The author, himself a former provincial journalist, has trawled the local press and history sources for a host of stories that reveal how people coped with the conflict at home: how the king turned former chauffeur George Butcher into England’s most famous ploughman; the persecution of Socialist war protester Stanley Powell; the gaoling of plucky Welsh munitioneer Elsie Abel who saved the Rotherwas National Filling Factory from an explosion; the fate of the German mistress Mary Bernstein and her child, caught hiding in Hereford; and the Belgian baby they called the Little Refugee. From the widowed Walford clergyman who tried to keep his seven servants from the front to the wounded Orcop soldier given his family home by public subscription, this is the story of a county at war at home.



Royalist, but ... Herefordshire in the English Civil War, 1640-51

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by David Ross

Paperback, 208 pages, 45 b/w illustrations
ISBN 978 1906663 63 6    £12.95

On the eve of the Civil War in 1642, Herefordshire’s leading families were all, to a greater or lesser extent, for the King – with the one notable exception of the Harleys at Brampton Bryan. As a result, Herefordshire was seen as a recruiting ground by Royalist military commanders, and as rather backward by some on the Parliamentary side. But once war had broken out with all its consequences, the majority were seen to be rather lukewarm in their support for the King. David Ross has a deep knowledge of this period which he uses with skill to craft a vivid picture of Herefordshire’s inhabitants in these years of turmoil.




Ross on Wye Revisited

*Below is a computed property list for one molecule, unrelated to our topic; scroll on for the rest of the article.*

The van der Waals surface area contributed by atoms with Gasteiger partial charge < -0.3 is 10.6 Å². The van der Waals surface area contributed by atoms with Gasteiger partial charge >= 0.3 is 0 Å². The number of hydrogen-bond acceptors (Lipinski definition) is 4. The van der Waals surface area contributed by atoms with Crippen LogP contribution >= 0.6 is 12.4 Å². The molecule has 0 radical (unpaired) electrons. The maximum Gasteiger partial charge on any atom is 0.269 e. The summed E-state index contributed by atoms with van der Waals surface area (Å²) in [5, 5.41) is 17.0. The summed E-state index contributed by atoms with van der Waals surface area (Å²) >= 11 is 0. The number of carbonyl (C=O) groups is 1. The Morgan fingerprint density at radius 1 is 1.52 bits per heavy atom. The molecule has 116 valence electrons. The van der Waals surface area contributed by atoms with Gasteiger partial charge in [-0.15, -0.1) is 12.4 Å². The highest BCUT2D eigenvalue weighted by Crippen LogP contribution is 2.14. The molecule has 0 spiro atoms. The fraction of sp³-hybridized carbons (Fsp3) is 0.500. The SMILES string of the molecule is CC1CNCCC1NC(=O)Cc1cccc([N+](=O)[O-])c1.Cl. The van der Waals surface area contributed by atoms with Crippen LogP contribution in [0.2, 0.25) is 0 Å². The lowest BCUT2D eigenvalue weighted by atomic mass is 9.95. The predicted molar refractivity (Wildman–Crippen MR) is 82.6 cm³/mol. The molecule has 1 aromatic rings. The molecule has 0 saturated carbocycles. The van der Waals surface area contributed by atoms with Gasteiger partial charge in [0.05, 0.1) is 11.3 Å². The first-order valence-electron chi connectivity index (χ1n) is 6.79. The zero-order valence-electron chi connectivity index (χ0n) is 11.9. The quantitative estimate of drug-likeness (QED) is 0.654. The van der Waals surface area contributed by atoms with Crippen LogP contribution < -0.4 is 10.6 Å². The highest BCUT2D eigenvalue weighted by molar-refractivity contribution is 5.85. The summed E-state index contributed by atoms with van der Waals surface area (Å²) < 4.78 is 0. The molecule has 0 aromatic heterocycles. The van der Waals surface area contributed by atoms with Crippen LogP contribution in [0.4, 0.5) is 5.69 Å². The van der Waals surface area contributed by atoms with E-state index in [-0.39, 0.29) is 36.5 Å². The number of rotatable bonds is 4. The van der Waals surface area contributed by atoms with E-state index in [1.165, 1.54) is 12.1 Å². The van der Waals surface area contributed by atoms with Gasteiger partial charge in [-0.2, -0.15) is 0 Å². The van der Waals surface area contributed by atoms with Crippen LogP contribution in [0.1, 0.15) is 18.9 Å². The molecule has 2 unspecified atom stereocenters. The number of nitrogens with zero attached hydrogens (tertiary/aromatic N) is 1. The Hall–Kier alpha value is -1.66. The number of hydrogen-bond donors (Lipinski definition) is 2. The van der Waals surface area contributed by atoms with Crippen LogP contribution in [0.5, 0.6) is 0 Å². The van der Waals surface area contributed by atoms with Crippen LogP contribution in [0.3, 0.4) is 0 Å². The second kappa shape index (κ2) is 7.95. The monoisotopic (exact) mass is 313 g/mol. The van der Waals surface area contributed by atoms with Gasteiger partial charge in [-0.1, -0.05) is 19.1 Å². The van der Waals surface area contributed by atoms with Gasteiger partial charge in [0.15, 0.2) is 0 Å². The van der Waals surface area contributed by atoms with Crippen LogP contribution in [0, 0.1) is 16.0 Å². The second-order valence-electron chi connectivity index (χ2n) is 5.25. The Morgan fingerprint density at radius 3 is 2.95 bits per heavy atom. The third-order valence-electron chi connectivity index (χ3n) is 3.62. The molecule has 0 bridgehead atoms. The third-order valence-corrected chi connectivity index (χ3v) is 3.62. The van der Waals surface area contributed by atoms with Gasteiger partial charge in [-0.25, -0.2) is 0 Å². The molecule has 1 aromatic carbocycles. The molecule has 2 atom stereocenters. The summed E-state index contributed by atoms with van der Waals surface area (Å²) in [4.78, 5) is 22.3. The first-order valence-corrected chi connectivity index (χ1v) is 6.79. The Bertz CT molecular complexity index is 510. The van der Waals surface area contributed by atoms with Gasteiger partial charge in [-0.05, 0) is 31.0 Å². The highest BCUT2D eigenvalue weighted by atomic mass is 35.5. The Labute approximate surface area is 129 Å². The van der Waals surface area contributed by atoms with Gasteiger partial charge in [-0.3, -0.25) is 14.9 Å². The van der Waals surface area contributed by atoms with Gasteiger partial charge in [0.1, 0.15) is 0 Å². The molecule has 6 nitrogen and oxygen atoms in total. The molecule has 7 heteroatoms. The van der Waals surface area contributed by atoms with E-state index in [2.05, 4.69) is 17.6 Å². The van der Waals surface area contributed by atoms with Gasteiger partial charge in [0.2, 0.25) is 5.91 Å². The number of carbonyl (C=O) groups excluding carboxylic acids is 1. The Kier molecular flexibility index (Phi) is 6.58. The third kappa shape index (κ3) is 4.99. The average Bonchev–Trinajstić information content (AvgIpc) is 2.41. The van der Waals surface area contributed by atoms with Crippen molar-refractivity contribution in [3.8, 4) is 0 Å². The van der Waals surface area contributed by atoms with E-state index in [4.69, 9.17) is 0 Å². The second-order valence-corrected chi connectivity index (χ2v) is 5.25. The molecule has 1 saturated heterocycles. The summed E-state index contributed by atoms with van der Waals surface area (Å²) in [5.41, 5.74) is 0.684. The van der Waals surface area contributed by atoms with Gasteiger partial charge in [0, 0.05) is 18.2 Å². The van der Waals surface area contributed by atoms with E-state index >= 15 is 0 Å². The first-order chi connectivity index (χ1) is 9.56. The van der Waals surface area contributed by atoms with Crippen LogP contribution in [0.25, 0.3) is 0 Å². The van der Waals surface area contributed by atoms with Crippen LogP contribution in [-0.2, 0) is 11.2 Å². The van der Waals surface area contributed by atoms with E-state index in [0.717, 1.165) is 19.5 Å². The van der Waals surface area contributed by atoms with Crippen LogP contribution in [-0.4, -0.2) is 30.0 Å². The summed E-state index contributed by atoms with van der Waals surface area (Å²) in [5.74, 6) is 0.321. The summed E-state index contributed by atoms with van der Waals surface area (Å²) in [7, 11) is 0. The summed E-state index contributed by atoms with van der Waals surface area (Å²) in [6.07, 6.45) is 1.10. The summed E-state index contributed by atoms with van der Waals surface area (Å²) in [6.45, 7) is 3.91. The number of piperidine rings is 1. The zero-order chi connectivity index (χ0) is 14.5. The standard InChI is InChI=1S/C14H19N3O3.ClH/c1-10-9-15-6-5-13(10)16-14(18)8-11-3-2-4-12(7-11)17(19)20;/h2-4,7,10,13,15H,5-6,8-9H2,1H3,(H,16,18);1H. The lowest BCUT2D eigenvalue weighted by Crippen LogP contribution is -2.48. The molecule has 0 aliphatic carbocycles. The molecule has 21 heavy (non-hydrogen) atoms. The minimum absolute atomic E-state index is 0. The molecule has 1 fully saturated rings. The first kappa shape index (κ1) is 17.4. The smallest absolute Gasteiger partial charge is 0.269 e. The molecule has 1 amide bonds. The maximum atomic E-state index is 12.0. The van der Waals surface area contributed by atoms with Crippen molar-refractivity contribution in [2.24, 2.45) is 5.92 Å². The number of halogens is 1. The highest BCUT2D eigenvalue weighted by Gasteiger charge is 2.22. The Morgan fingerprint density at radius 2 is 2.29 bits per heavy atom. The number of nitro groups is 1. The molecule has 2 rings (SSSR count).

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by Tim Ward

Paperback, 96 pages, 78 black and white photographs
ISBN 978 1 906663 71 1     £5

Tim Ward has been a collector of postcards and photographs of Ross for many years, and this book displays some of his latest acquisitions. They include aerial views of parts of the town, a very early photograph of the churchyard, views of Ross’s quiet streets in the days before they became congested with motor traffic – and of the changes after the heavy lorries arrived. There are dramatic images of floods and storms, and nostalgic ones of pubs (some since demolished) and tea rooms, and of festivals. There are several of military parades, for in the early 1900s Ross was a major training base for the newly formed Territorial Army. There are also photographs of some of the old slums, since cleared away, and of fires and accidents. Tim has spent much time researching the events in the photographs, and through words and the images themselves weaves together a seldom-seen and affectionate history of Ross over the years.